For the exotic specialty pizzas, I'll give it to you Boom Bozz...but c'mon Louisville, the hand-tossed pepperoni pizza just barely snuck above average.

Boom Bozz Famous Gourmet Pizza
Louisville: Springhurst, Clifton, the Highlands and J Town
dining in, delivery, carry out and catering

* * * * *

Cold Pizza:
Friday Night Slice, Part 1: MAFIAoZA's and Joey's House of Pizza
Friday Night Slice, Part 2: Pizza Perfect and Pizza Perfect Kebobs
Friday Night Slice, Part 3: Rudino's Pizza and Grinders
Friday Night Slice, Part 4: Chicago Style Italian Beef
Friday Night Slice, Part 5: Pie In The Sky
Friday Night Slice, Part 6: Castrillo's Pizza
Friday Night Slice, Part 7: California Pizza Kitchen
Friday Night Slice, Part 8: Ahart's Pizza Garden (Murfreesboro)
Friday Night Slice, Part 9: New York Pizza Depot (Clarksville)
Friday Night Slice, Part 10: Matteo's Pizzeria
Friday Night Slice, Part 11: Angelo's Picnic Pizza (Antioch)
Friday Night Slice, Part 12: Manny's House of Pizza
Friday Night Slice, Part 13: Nashville Pizza Co.
Friday Night Slice, Part 14: Brick's Cafe
Friday Night Slice, Part 15: Sal's Pizza (Hermitage)
Friday Night Slice, Part 16: Painturo's (Mt. Juliet)
Friday Night Slice, Part 17: Brothers' Pizza (Franklin)
Friday Night Slice, Part 18: Snappy Tomato, Roma Pizza and Jet's
Friday Night Slice, Part 19: Geadello's Pizza

While my pizza reporting will continue to be sporadic throughout the remainder of the year, the quest for the best pizza isn't dead! Got any suggestions for places that I should cover? Let me know!

15 October 2009


At first glance, Dinosaur Jr could probably be lumped in with the Nirvanas, Mudhoneys, and Soundgardens of the grunge movement, but in many ways they were actually the antithesis of that genre, with their sprawling arrangements, drawling vocals, and lengthy guitar solos.

Bandleader J Mascis is kind of like the Neil Young of Generation X, only without the commercial success - an introverted guitar anti-hero with a shaky voice and a deep catalog. The cool kids will tell you that the best Dinosaur Jr albums were You're Living All Over Me and Bug, from their days as indie darlings, and back when it was truly a band and not a thinly veiled Mascis solo project. But I think they did their best work later, in the early 90s, when they sold out and signed to Sire. Green Mind and Where You Been were the soundtrack of my early teenage years, and still hold up pretty well today.

Check out this extremely raw 1994 performance on British television programme The Word.

14 October 2009

BBQ SAUCE OF THE WEEK: Dinosaur Sensuous Slathering Sauce

Dinosaur Bar-B-Que is a well-known barbecue restaurant that originated in the 1980s in Syracuse, New York as a small biker bar, but has now grown into a full-blown enterprise, with additional locations in Rochester and New York City. And they have reached that lucrative level of notoriety which brings with it...airmail revenue. Yes, like so many of the institutions in Memphis, you can have a rack of Dinosaur ribs packed on dry ice and shipped to you overnight.

So needless to say, they have their own brand of barbecue sauce.

It's a relatively thin sauce, vinegar and tomato based. It has lots of little pieces of garlic, onion, and green pepper floating around in it, giving it a chunky mouthfeel. Overall, the sauce has a very fresh, earthy taste, with the natural sweetness of the tomatoes and the tanginess of the vinegar leading the way, flanked by mustard and fresh onion and garlic flavors. It's a pretty mild sauce in terms of the heat level.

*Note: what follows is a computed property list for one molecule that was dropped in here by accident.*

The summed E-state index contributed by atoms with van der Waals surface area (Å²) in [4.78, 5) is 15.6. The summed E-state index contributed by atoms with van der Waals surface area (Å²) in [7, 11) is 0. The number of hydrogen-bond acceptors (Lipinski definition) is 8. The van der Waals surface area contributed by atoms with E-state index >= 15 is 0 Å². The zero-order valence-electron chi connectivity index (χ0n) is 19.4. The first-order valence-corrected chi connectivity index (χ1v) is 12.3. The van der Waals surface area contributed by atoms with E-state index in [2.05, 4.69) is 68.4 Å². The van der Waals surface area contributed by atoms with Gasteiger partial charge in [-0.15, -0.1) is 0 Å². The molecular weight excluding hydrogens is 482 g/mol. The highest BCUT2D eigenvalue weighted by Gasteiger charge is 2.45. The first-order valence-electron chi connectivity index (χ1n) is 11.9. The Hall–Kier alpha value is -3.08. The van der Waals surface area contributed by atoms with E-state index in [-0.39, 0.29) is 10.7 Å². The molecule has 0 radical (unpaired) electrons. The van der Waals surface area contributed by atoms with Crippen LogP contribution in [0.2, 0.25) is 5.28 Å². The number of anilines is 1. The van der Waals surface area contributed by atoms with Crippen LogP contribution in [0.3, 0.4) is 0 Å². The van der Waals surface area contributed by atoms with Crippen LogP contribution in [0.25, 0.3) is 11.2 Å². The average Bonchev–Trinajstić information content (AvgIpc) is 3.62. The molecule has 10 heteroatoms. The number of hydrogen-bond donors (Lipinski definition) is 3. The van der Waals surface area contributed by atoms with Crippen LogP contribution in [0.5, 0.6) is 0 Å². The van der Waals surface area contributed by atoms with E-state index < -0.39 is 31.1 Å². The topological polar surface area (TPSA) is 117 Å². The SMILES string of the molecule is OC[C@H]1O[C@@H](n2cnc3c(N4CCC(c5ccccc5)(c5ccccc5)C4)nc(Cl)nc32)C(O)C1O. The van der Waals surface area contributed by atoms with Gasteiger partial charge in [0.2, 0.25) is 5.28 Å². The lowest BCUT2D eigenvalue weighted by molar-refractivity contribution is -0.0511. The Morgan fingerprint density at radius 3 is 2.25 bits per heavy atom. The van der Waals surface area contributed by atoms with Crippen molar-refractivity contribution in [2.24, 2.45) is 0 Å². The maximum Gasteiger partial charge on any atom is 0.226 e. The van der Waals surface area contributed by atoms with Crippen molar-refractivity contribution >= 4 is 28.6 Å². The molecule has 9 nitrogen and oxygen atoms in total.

Grade: B

08 October 2009

Plow On Plowboys

Last weekend, the 30th Annual American Royal BBQ contest took place in Kansas City. This is the world's largest bbq contest with over 450+ teams competing for a chance at the $12,500 grand prize. There is also an invitational contest that pits grand champion bbqers from all over the country against each other. This contest alone has over 100 competitors and a $10,000 grand prize. This year the Pork Pullin Plowboys took home the coveted Grand Championship at the American Royal Invitational. Congrats to Todd Johns and his team for a great win. Check out the full results here: American Royal Results

Bob Dylan - Gospel Plow

07 October 2009

BBQ SAUCE OF THE WEEK: Sticky Fingers Memphis Original

Without really planning to, I wound up at a barbecue restaurant in Jacksonville over the weekend. After watching the Titans get completely dismantled by the Jags, we headed for the airport and were looking for a quick bite before we returned the rental car. We wound up at Sticky Fingers. And I have to say - for a chain barbecue restaurant, they turn out a pretty good rack of ribs. I brought some sauce home to review.

The "Memphis Original" sauce actually reminds me more of Kansas City than Memphis. Although less thick than a KC-style sauce, it has the smokiness and the molasses sweetness that tend to overshadow the tomato element. Worcestershire and vinegar flavors are prominently featured too, as well as a light peppery finish. Overall, a pretty average, unspectacular sauce.

Grade: B-

02 October 2009

Interview with Tony Stone

Former KCBS president Tony Stone sits down with BBQTV for a one on one interview. Tony has been around bbq for a long time and he has some real interesting things to say about KCBS and bbq in general.